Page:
This week my good friend Fr Stephen Brown from the diocese of Leeds was visiting me here in Rome. I would study in the mornings and then we would do something in the afternoon. One day we made a pilgrimage to the Basilica of Maria Maggiore - Mary Major's or the Greater St Mary's, as a friend of mine dubs it. Afterwards we went to one of my favourite churches in Rome, across the street from the Basilica - Santa Prassede. Saint Praxedes was the sister of St Pudenziana - whose story I recounted briefly in my posting of 27th February. The mosaics in Santa Prassede are wonderful - dating back to around 822 when it was put together during the reign of Pope St Paschal I. The Pope is actually shown on the mosaic with a square nimbus behind his head, rather than a round halo - a sign that he was alive when the depiction was made. I forgot to take some photographs of this but I did take some of the chapel of St Zeno. This is the ceiling inside - showing Christ in glory surrounded by four angels:
The chapel was built by Pope st Paschal for his mother, Theodora, as a mausoleum. He was a thoughtful son: she is even depicted inside the chapel and the square nimbus behind her head indicates that she was alive while her mausoleum was being prepared...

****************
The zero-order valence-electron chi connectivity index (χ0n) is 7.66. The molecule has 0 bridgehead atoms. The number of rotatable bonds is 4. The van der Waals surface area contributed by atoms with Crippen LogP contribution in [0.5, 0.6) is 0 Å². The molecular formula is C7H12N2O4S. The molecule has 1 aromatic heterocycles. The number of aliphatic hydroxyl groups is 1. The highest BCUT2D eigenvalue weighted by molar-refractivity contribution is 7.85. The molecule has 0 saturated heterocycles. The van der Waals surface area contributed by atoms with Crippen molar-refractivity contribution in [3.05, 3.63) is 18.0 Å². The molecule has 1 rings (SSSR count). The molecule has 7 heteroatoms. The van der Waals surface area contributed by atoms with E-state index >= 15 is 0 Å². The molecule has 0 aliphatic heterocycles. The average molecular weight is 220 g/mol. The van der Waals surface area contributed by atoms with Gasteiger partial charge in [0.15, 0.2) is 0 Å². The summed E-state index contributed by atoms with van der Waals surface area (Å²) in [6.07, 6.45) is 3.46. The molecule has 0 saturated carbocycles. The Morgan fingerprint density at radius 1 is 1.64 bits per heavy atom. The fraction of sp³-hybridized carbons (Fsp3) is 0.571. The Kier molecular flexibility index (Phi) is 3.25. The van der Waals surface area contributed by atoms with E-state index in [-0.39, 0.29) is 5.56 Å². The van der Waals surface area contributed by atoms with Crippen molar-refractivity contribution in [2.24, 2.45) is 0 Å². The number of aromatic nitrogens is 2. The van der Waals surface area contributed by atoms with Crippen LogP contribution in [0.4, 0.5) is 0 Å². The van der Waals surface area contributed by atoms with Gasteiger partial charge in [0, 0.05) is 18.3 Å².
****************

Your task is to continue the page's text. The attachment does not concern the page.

Such a thoughtful boy was Paschal! The writing above and around her says, "Theodora Episcopa." This does not mean in this context "woman bishop" but "bishop's mum"! I want to clarify that for budding women priest dissenters out there.
Notice above them the Lamb of God on a small hill with four rivers flowing from Him, from the Temple, and deer drinking in life from those fountains.
Also inside the chapel, to the right of the mosaic above, is this vivid depiction of the harrowing of hell.
Christ in glory (pace Hans Urs von Balthasar) goes down to hell and leads Adam and Eve out of the infernal regions to share in His divinity. I cannot make out who the two others are depicted here - one with a halo and the other with what seems like a beard. Any ideas?